Tips for Playing in a Badminton Tournament
Playing in your first badminton tournament can be both exciting and nerve-wracking. Luckily, you’ve come to the right place to learn everything you need to be fully prepared for tournament day. This guide will help give you an advantage over your opponents with tips for what to do before and during a tournament.
Play on a Consistent Basis
In the weeks and days leading up to the tournament, practice regularly to keep your level of play high. This might be an obvious strategy to some, but some players stop playing completely to ensure they’re well-rested.
While resting for injuries or health matters is an absolute must, you shouldn’t be worried about your energy level if you play often. Although the grind of a tournament can be brutal, how you maintain your body throughout will have a much greater effect than the rest you take a week before a tournament.
Day before the Tournament
The day before a tournament is really all about being in the right physical and mental state when the sun comes up. This means getting enough rest, having everything packed, and knowing when your matches start.
Badminton tournaments can start as early as 9:00 am, which may not be a time your body is typically used to playing. Check the schedule on the tournament’s website ahead of time to determine how early you need to be there. Normally, you should give yourself at least an hour to arrive, check-in, get changed, and warm up.
Here’s a checklist of essential items you’ll need for any badminton tournament:
- Rackets: If you can afford it, bring an extra racket or two in case the frame or strings of your racket breaks.
- Shuttlecocks: Tournaments will always require feather shuttlecocks for matches, so you should look into getting your own. One tube of a dozen feather shuttlecocks should be sufficient, since your opponents and your partner should also provide their own.
- Shoes: Having a pair of badminton shoes will help you move around the court a bit more easily, but tennis shoes will suffice if money is an issue.
- Racket Grip: This is only necessary if you feel like your racket grip is wearing thin.
- Money: Make sure to bring cash with you to pay for your tournament fees. Also, a badminton vendor may be present at the tournament for you to purchase any equipment you may need.
- Food and drinks: Playing in a tournament can be an exhausting affair. Bring plenty of fluids and light snacks to replenish your energy.
- Clothing and accessories: The lack of circulation for indoor sports can make players sweat excessively. Bring extra clothes and a towel to stave off the slickness. Also don’t forget to bring any braces or hair ties that you may need.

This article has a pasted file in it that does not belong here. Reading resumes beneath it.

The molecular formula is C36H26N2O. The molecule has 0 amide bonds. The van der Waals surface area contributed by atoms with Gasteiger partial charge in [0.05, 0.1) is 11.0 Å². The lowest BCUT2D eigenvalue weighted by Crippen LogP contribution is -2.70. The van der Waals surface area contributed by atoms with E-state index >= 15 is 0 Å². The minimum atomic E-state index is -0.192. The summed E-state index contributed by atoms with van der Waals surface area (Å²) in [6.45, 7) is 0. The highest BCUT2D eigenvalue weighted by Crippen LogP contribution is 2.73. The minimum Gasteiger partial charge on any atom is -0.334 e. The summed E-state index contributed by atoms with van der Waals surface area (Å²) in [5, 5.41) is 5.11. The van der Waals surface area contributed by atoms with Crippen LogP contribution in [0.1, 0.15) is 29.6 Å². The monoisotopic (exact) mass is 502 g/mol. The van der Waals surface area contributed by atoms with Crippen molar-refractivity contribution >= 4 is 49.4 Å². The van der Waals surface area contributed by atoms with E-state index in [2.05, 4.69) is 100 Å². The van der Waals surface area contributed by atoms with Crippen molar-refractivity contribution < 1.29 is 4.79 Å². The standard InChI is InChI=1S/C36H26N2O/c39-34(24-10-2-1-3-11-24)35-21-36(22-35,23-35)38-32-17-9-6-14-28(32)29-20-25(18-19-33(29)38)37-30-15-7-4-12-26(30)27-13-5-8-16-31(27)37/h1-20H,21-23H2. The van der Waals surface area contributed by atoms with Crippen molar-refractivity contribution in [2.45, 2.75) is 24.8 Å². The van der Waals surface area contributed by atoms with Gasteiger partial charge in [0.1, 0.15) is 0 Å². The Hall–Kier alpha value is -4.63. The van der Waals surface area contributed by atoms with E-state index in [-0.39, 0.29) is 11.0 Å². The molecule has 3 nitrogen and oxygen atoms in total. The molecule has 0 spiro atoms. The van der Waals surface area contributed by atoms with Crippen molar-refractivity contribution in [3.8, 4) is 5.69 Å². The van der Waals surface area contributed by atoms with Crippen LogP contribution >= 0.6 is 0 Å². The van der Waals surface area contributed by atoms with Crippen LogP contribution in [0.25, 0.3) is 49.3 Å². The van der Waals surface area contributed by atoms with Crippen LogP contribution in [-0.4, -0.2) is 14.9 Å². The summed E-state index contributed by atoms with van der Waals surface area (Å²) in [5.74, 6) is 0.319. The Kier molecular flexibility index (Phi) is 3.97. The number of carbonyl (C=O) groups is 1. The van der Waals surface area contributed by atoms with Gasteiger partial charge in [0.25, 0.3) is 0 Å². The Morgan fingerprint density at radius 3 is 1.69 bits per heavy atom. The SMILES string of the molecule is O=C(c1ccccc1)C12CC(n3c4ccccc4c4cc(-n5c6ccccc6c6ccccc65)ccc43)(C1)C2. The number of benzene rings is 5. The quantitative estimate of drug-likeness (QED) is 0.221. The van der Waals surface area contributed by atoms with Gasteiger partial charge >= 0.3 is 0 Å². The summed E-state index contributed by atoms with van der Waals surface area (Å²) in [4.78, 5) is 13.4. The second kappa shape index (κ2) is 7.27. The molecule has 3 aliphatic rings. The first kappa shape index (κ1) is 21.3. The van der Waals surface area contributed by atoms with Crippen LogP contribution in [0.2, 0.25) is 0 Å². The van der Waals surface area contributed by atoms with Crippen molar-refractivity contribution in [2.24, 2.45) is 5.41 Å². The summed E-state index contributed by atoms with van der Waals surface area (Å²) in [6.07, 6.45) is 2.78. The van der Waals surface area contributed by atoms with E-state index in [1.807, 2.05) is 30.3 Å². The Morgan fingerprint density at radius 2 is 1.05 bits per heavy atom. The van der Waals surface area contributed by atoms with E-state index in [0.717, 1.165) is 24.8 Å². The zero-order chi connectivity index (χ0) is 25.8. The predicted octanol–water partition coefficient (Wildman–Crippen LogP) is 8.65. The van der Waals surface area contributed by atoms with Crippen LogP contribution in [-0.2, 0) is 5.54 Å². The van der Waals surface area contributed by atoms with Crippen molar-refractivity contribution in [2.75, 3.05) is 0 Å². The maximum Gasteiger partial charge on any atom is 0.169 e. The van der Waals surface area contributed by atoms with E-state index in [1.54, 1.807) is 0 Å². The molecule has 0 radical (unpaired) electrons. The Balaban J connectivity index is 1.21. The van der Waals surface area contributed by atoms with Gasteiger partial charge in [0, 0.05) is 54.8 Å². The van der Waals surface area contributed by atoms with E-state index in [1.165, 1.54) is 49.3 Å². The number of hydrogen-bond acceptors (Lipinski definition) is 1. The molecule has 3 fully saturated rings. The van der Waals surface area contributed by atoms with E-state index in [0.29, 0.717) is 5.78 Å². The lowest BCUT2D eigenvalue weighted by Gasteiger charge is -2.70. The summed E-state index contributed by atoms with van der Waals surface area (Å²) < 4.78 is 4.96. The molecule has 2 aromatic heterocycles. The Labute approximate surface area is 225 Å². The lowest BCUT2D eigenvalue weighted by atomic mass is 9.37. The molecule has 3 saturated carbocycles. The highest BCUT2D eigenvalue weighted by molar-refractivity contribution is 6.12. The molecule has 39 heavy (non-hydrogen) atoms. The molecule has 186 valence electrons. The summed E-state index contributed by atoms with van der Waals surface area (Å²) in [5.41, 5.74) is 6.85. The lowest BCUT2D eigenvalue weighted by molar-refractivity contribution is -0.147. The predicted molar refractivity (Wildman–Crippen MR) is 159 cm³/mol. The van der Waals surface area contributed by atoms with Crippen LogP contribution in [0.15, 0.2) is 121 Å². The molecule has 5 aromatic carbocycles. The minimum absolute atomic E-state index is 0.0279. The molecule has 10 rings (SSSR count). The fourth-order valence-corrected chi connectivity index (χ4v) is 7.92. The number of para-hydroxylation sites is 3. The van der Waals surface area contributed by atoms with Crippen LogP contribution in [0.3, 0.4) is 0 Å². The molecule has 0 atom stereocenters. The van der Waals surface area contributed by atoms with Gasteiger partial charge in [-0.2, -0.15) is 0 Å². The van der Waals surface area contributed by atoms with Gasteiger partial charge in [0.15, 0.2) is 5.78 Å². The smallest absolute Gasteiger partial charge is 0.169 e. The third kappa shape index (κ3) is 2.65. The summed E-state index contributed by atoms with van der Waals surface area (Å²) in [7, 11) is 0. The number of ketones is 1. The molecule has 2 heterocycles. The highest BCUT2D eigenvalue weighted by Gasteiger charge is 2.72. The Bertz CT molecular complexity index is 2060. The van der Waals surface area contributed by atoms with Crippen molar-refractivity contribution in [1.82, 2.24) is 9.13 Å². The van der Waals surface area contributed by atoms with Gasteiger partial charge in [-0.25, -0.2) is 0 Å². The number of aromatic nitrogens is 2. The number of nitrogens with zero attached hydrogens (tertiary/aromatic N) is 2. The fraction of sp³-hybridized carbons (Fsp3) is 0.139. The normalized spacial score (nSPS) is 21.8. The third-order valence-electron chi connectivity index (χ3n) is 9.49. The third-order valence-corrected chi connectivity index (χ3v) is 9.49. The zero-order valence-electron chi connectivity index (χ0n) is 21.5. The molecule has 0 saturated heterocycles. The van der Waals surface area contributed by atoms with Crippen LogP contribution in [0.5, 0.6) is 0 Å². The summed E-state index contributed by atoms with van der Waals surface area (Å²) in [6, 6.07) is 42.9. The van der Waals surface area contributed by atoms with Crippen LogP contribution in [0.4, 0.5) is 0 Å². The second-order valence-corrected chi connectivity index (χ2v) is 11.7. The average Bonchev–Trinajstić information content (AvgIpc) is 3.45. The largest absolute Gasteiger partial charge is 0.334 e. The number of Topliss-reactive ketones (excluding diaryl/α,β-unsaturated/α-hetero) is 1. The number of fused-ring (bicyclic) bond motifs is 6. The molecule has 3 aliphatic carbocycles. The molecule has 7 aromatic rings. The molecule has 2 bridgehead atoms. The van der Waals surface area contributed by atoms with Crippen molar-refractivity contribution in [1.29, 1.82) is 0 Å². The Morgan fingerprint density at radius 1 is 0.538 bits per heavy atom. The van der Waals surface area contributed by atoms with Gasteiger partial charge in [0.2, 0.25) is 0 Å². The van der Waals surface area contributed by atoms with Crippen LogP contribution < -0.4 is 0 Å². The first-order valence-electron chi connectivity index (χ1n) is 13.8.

Warming up before a Match
Before each match, you’ll be given approximately five minutes to warm up. Your warm-up routine may just be a series of clears, drives, drops, and smashes with your opponent or partner. While those things do help, here are a few tips you can follow to improve your match readiness:
- Do warm-up exercises: Warm-up exercise will not only reduce the risk of injuries, it will get your muscles ready perform on the court. Be sure to loosen your joints in addition to your arms and legs. Never underestimate the value of getting warmed up.
- Start with drives: Drives require minimal movement, but still keep your arm and wrist active, so it’s a great stroke to begin with. Easing into your warm-ups is an effective way to reduce injuries.
- Cater to your needs: If a particular shot has been giving you trouble, allow more time to practice and tweak that stroke.
- Don’t forget your backhand: Probably the most common mistake players make is ignoring their backhand during warm-up time. You may not have time to practice each backhand stroke, but at least spend some time warming up those muscles and getting a feel for your backhand.
The biggest transition from playing badminton at a local gym to matches in a tournament is the long delays between matches. Tournaments usually span an entire day, so staying loose and limber will give you the best chance to perform at your peak. Whenever a match finishes on a court, there will usually be 5 to 10 minutes of downtime for you and a partner to hit around.
Hot Tip: Free Practice Shuttlecocks!
Badminton players go through a ton of shuttlecocks during a tournament. With hundreds of players in a typical tournament, there will be plenty of playable shuttlecocks lying around. Don’t be afraid to rifle through a pile of shuttlecocks and take a dozen or so to practice with. Save your money by using your new shuttlecocks strictly for matches.
Keep Your Cool
Staying calm during a tournament applies to your actions both on and off the court. The long delays between matches will likely make you anxious to get on the court. Temper your anxiety and be patient; keep your mind focused on executing your shots.
It’s easy to get frustrated with yourself during a match, but this only clouds your thinking and leads to more mistakes. Clear your head and calm yourself down when you find yourself in a funk. Remember, everyone makes mistakes. Only the great players learn from them.